Linked by Thom Holwerda on Fri 31st Oct 2008 14:47 UTC
Windows Yes, we're still on the subject of Windows 7's user interface overhaul. We know what's going to change, we know what it looks like, but there's one important question that has not really been given much stage time: why? At PDC, one session was dedicated to just that question. Speaking is Chaitanya Sareen [.wmv], part of the windows user interface team. He'll place the changes in Windows 7 into context, talk about Windows' user interface history, and he'll explain why certain changes were made. An interesting insight into the goals of the Windows 7 interface.
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g2devi
Member since:
2005-07-09

Actually, the reason for the "inconsistency of opinion" is simple. People don't just want change, they want and *improvement*. When Win95 came out, everything was different from Win 3.1, but people jumped on it precisely because the UI of Win95 was far superior to Win 3.1. When XP came out, people balked. XP was superior to W2K functionwise (after the first service pack), but XP was just change for the sake of change. People eventually got used to XP and the last W2K holdouts didn't have much choice once the W2K EOL (but they at least had "Classic mode"), so XP succeeded.

Vista failed because it was change for the sake of change, with no redeeming features other than glitz and bloat.

It's too early to tell about Windows 7. I personally haven't seen anything yet of value over XP other than change for the sake of change and a hardening of the commitment to "the one true way -- no compromises". But Windows 7 is still nowhere near release, so there's lots of time for Microsoft to surprise us. So I'll reserve judgement on whether Windows 7 is another Win95 or another WinME.

Reply Parent Score: 3

Serophos Member since:
2008-10-11

And this is where you are wrong! Vista does a lot things different then XP not for the sake of making things different. Like it or not, there is a concept behind removing things like the "One folder up"-Button. Just click on any part of the path in the bread-crumb-thingie and you jump to any folder above in the tree. Getting two fodlers up now takes one click instead of two = improvement. This is just an example of course. Of course you can not make everyone happy, you always have to target Mr.& and Mrs. Average.

And even if there is no obvious reason behind a change: Sometimes you need to make a change to see if it is an improvement or not because in a lot of scenarios only reallife use will tell.

And now you say: But give me the option to change it back the way it was. And the answer is: This is exactly the thing that leads to the kind of "bloat" (I hate that term) that you are brandmarking. You need to have millions and millions of options and different user interfaces, maintain more code just to satisfy a small percentage of users (and they are small).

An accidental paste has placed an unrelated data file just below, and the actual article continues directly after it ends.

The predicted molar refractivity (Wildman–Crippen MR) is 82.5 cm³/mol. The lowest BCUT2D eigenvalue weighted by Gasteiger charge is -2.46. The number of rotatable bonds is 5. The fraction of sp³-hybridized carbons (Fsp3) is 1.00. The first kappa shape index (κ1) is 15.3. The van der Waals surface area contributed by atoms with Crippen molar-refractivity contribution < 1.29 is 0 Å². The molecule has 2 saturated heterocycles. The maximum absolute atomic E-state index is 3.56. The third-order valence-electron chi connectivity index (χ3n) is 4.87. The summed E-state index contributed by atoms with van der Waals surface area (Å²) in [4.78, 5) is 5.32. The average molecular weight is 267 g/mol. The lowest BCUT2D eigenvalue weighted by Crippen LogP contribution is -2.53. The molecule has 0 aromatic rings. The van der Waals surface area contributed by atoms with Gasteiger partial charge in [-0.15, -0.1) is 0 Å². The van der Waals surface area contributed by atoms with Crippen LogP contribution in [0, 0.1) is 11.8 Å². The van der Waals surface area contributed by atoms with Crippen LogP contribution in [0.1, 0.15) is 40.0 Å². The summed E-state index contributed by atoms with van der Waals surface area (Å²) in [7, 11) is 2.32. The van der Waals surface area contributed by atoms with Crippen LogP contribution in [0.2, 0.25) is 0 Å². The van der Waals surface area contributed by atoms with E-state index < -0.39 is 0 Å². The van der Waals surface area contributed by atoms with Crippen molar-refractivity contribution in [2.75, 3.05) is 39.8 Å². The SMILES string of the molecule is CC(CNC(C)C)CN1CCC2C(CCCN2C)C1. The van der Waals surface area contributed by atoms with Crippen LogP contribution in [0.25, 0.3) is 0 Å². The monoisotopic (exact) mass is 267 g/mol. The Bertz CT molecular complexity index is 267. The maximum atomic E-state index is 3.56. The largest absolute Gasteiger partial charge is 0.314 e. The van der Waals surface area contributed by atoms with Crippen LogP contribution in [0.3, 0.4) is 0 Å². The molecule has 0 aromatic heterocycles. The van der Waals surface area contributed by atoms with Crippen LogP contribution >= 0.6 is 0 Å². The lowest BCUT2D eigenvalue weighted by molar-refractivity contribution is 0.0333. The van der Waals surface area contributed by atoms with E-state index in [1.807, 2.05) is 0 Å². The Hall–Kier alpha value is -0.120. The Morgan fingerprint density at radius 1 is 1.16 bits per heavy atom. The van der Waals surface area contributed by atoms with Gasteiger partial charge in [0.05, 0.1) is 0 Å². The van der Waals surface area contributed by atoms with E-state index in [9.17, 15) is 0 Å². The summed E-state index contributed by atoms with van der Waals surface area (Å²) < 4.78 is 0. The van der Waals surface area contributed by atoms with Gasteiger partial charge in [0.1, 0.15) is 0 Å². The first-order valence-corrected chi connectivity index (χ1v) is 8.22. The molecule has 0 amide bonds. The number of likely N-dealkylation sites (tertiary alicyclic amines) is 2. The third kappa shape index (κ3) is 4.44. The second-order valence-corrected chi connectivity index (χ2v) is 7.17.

And if you do not like it, who forces you to upgrade? Just stick with your old computer from 1995. Mine still works perfectly at my parents house.

Reply Parent Score: 5

sorpigal Member since:
2005-11-02

And this is where you are wrong! Vista does a lot things different then XP not for the sake of making things different. Like it or not, there is a concept behind removing things like the "One folder up"-Button. Just click on any part of the path in the bread-crumb-thingie and you jump to any folder above in the tree. Getting two fodlers up now takes one click instead of two = improvement.


This is one of those 'improvements' that I don't like. Yes, it *can* be better and I generally approve of this feature. But... removing the "up one" button is *still* bad. If you have a long path and want to go up to a folder *just left* of the leftmost displayed it takes much longer than moving your mouse pointer once and rapidly clicking one button.

I like the vista 'breadcrumbs' navigation stlye. I liked it when people proposed it for GTK's file chooser dialog in 2005, I think MS implemented it just right. I think it's the one thing in vista they got exactly right. I think they were fools to remove the up one folder button.

This is what I *hate* about UI improvement wonks. Just because they've decided doing something else is 'better' for everyone they want to *force* me to do it. They do not realize that they are not all-knowing. This is like Nautilus spatial mode all over again. The message was: We know how you should be working, so we wont give you an option of doing what you want. Our way is better, just conform to our expectations!

Reply Parent Score: 2